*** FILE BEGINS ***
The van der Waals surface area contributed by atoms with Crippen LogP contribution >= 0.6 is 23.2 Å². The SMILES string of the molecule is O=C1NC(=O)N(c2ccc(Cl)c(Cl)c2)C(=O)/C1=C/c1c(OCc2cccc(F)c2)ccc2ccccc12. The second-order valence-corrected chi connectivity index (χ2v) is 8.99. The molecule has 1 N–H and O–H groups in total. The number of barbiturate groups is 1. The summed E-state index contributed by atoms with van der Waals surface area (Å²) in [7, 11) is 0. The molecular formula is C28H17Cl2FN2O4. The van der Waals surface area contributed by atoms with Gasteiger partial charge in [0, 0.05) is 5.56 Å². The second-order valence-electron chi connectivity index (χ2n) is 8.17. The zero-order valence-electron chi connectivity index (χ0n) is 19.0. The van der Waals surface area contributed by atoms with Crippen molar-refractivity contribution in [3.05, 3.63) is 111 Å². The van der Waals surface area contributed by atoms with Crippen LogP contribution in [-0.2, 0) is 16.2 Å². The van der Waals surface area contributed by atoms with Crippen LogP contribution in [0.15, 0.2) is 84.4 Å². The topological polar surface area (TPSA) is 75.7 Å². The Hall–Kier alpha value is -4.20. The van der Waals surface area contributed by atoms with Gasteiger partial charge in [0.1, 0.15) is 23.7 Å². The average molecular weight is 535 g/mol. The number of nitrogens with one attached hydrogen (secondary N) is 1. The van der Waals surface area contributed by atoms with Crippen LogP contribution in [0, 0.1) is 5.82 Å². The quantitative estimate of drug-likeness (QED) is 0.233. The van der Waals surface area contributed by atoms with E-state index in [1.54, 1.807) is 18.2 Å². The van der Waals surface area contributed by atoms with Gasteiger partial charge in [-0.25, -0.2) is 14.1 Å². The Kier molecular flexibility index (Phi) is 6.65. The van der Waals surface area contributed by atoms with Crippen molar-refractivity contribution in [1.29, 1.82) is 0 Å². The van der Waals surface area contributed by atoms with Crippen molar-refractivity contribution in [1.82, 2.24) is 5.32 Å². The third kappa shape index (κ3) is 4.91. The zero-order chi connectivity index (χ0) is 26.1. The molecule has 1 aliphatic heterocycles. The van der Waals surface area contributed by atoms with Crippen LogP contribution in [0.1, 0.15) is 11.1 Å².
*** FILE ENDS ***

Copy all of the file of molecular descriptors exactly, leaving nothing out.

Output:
The van der Waals surface area contributed by atoms with Crippen LogP contribution >= 0.6 is 23.2 Å². The SMILES string of the molecule is O=C1NC(=O)N(c2ccc(Cl)c(Cl)c2)C(=O)/C1=C/c1c(OCc2cccc(F)c2)ccc2ccccc12. The second-order valence-corrected chi connectivity index (χ2v) is 8.99. The molecule has 1 N–H and O–H groups in total. The number of barbiturate groups is 1. The summed E-state index contributed by atoms with van der Waals surface area (Å²) in [7, 11) is 0. The molecular formula is C28H17Cl2FN2O4. The van der Waals surface area contributed by atoms with Gasteiger partial charge in [0, 0.05) is 5.56 Å². The second-order valence-electron chi connectivity index (χ2n) is 8.17. The zero-order valence-electron chi connectivity index (χ0n) is 19.0. The van der Waals surface area contributed by atoms with Crippen molar-refractivity contribution in [3.05, 3.63) is 111 Å². The van der Waals surface area contributed by atoms with Crippen LogP contribution in [-0.2, 0) is 16.2 Å². The van der Waals surface area contributed by atoms with Crippen LogP contribution in [0.15, 0.2) is 84.4 Å². The topological polar surface area (TPSA) is 75.7 Å². The Hall–Kier alpha value is -4.20. The van der Waals surface area contributed by atoms with Gasteiger partial charge in [0.1, 0.15) is 23.7 Å². The average molecular weight is 535 g/mol. The number of nitrogens with one attached hydrogen (secondary N) is 1. The van der Waals surface area contributed by atoms with Crippen LogP contribution in [0, 0.1) is 5.82 Å². The quantitative estimate of drug-likeness (QED) is 0.233. The van der Waals surface area contributed by atoms with E-state index in [1.54, 1.807) is 18.2 Å². The van der Waals surface area contributed by atoms with Gasteiger partial charge in [-0.25, -0.2) is 14.1 Å². The Kier molecular flexibility index (Phi) is 6.65. The van der Waals surface area contributed by atoms with Crippen molar-refractivity contribution in [1.29, 1.82) is 0 Å². The van der Waals surface area contributed by atoms with Crippen molar-refractivity contribution in [1.82, 2.24) is 5.32 Å². The third kappa shape index (κ3) is 4.91. The zero-order chi connectivity index (χ0) is 26.1. The molecule has 1 aliphatic heterocycles. The van der Waals surface area contributed by atoms with Crippen LogP contribution in [0.1, 0.15) is 11.1 Å².